At sundown on Monday, as they have done for thousands of years, Jews will begin the weeklong holiday of Passover that celebrates their deliverance from slavery in Egypt.
As the story of Exodus is told in the Old Testament, the Hebrews had to leave Egypt in such a hurry, they had no time for their bread to rise.
In celebration of Passover, the Festival of the Unleaven Bread, observant families eat only matzo, or unleaven bread, in place of products with leavening.
Certain traditional foods are always prepared for the Seder dinner that begins the celebration of the eight-day celebration. Recipes for the traditional Passover dishes generally are passed from generation to generation. The dishes also reflect the cuisine of the area. And, they are based on whether the celebrants trace their roots to the Ashkenazic or Sephardic tradition. Today, most of the Jews in the U.S. are Ashkenazic Jews of Eastern Europe ancestry although some are descended from the Sephardic Jews of Spain, Portugal and the Middle East.
In “Passover Made Easy” (Artscroll/Shaar Press, February 2013; softcover, $15.99), authors Leah Schapira and Victoria Dwek offer 60 triple-tested, creative, modern recipes that reflect both the Ashkenazic and Sephardic traditions. Schapira’s grandparents came from Hungary while Dwek’s family is from a Syrian-Jewish background and ate rice instead of potatoes for Passover.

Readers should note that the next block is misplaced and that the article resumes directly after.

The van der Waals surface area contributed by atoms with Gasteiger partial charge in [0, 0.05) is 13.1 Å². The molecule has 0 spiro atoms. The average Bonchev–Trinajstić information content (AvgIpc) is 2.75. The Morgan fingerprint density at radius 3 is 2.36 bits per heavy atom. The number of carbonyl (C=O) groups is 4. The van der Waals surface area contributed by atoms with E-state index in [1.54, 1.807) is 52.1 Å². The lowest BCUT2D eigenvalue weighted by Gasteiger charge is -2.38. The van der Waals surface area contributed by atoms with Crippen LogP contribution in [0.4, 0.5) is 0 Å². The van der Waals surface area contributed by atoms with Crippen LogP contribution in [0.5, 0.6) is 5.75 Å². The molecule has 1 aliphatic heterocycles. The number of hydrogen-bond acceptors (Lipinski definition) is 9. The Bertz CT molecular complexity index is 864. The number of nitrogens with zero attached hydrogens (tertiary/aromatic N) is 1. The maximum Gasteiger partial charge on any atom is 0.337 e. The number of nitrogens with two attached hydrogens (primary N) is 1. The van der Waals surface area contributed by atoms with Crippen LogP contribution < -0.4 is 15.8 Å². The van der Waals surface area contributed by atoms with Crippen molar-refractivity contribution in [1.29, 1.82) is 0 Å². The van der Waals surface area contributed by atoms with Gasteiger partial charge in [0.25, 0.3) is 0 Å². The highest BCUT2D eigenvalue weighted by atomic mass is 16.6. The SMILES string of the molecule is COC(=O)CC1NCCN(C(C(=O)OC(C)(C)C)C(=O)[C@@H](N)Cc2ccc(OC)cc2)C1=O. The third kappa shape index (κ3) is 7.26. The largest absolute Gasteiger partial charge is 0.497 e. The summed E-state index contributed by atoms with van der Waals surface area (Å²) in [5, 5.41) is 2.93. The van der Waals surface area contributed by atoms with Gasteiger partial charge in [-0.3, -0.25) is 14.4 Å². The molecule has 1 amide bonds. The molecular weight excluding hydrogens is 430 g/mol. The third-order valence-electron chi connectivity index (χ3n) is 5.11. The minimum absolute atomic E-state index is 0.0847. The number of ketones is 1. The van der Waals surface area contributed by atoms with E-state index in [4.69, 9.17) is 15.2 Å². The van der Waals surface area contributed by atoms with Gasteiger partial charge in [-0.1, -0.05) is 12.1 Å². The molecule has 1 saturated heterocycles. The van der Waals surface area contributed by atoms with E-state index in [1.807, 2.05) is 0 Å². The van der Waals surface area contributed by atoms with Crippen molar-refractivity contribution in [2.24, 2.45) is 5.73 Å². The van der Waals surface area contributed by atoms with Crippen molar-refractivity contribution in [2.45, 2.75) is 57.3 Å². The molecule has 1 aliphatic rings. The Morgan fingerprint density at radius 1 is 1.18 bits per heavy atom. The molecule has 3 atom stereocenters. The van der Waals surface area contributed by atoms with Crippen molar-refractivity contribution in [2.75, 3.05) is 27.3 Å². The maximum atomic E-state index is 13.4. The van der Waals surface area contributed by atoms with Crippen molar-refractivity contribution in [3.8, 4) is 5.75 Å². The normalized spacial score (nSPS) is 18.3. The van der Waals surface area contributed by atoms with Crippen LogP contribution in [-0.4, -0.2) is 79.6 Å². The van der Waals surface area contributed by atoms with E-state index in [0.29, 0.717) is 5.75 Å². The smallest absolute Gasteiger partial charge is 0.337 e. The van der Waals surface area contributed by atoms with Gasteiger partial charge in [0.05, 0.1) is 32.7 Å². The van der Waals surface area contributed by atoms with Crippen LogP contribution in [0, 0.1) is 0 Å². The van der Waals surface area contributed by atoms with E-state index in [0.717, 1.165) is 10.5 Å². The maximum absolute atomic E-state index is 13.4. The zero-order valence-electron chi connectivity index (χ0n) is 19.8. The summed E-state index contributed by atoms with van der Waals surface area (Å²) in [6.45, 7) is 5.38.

Schapira and Dwek note that all but four of the book’s recipes are gluten free and are delicious for any time of year. Among the recipes are Syrian charoset (the chopped fruit, nut and wine mixture on the Passover table), brisket egg rolls, eggplant-wrapped chicken, lime-infused pear salad, yellow squash quiche, pecan pie with cookie crust, strawberry fudge cake and apple iced tea.
Their 128-page book provides full-color photos by Daniel Lailah of each dish.
Amit Farber did the food styling. It also includes food styling tips, plating instructions and wine pairings.
Elana Horwich, founder of Meal and a Spiel, also has redesigned classic Passover recipes like matzo ball soup, brisket and kosher-for-Passover cakes. For example, her recipe for charoset is Italian in inspiration, using chilled moscato as the wine.
And, Carol Anne Blitzer, of Baton Rouge, shares her recipe for matzo balls with The Advocate’s Food readers.
Here are some traditional, yet creative, kosher-for-Passover recipes to try.
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